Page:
So stocks were dumped. If we consider all the stocks that fell at least 2.5%, there is a correlation between their price-to-earnings ratio and their falls on October 7. Stocks with high price-to-earnings are bets on the future—companies where investors have been putting their money despite a lack of immediate earnings. They have been unpopular over the last year and fell once again in the hustle and bustle of the Friday sell-off.
The phenomenon illustrated in the above graph is the inverse of the trend of the last decade: lower interest rates, lower inflation, and a higher premium placed on firms that aimed far into the future. The way startups and Silicon Valley became part of the cultural conversation in recent memory is an illustration of how profoundly low interest rates and patient capital shaped the world. That phenomenon now appears to be in reverse.
If the trend to lower interest rates returns, perhaps owning growth stocks and speculative stocks will soon become popular again. But if it is over for the foreseeable future—if inflation is back and interest rates never again flirt with negative numbers—patience may be slow to return to markets. In that case, stocks in general may take time to recover, growth stocks especially. 
So is it time to sell?
The analysis above has focused on stock prices. But stock prices are not the be-all and end-all. You can in theory own a stock with a falling price and still make impressive returns after income is taken into account—so long as the falls are modest and the income is strong.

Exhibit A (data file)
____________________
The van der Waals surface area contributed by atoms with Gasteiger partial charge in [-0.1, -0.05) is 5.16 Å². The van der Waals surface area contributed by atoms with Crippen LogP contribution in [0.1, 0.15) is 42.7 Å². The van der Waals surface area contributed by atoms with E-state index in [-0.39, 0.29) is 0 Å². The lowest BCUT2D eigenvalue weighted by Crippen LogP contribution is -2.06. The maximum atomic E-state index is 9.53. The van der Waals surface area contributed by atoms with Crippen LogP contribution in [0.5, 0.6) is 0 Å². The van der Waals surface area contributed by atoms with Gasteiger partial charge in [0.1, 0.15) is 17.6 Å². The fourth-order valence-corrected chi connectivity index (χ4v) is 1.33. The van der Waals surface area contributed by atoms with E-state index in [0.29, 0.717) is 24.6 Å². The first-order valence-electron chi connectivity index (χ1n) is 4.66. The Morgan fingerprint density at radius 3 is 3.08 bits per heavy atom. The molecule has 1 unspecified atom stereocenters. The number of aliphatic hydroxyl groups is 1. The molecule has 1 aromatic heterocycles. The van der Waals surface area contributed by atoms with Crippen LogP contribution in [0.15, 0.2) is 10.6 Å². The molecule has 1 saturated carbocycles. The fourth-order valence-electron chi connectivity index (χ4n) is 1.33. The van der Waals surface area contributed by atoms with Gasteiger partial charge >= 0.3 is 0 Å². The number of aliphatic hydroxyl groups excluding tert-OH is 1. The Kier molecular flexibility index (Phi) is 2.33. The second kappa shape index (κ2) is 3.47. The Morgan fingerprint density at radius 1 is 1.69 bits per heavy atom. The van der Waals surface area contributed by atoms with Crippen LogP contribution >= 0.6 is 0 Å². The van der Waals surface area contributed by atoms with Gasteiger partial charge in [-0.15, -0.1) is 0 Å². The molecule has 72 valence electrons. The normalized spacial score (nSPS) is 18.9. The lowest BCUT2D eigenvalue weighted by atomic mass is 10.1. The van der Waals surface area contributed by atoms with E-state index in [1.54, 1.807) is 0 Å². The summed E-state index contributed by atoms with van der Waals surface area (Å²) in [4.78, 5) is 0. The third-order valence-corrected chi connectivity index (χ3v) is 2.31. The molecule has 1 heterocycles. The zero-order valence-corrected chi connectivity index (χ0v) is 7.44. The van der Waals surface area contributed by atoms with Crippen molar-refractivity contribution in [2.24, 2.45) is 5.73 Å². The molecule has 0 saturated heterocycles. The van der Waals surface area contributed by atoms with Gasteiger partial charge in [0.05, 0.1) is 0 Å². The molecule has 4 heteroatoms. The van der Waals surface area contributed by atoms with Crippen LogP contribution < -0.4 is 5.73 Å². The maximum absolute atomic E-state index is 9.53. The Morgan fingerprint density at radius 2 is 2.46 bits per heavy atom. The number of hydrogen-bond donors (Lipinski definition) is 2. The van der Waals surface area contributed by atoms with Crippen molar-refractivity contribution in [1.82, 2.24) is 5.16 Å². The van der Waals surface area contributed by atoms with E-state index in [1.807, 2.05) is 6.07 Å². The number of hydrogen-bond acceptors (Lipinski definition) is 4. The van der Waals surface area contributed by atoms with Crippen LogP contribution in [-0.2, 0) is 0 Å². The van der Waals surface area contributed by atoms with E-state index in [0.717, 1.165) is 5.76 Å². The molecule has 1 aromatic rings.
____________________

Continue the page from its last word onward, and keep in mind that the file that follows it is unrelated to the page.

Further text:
This point can be overlooked  by international commentators: many Aussie stocks pay fat dividends compared to US stocks. In America, thanks primarily to tax laws, buybacks are the main way companies return money to shareholders. whereas many Australian stocks have reasonable yields and investors enjoy excellent tax treatment for dividends.
For example, Australia’s largest listed firm by market capitalisation, BHP, paid $4.63 in dividends last year. At time of writing the stock was trading at $40.07, meaning the dividend yield is 11.6%. Now, last year’s dividends were healthy and of course, future dividends may differ as trading conditions change, but giving up that sort of income is something an investor must take into account before selling.
Moving to cash may protect you against capital erosion but can also deny an investor income. Banks aren’t paying much interest right now—the best Australians can hope for is 2.125% on a bonus savings account, or 1.5%  on a one-year term deposit. That is well below inflation and guarantees a loss of purchasing power. 
The advice and information provided by ForbesAdvisor is general in nature and is not intended to replace independent financial advice. ForbesAdvisor encourages readers to seek expert advice in relation to their own financial decisions and investments.
Jason Murphy is an economist first and foremost. He began his career with the Australian Treasury and later shifted to journalism at the Australian Financial Review. He has written for a range of Australian and international publications.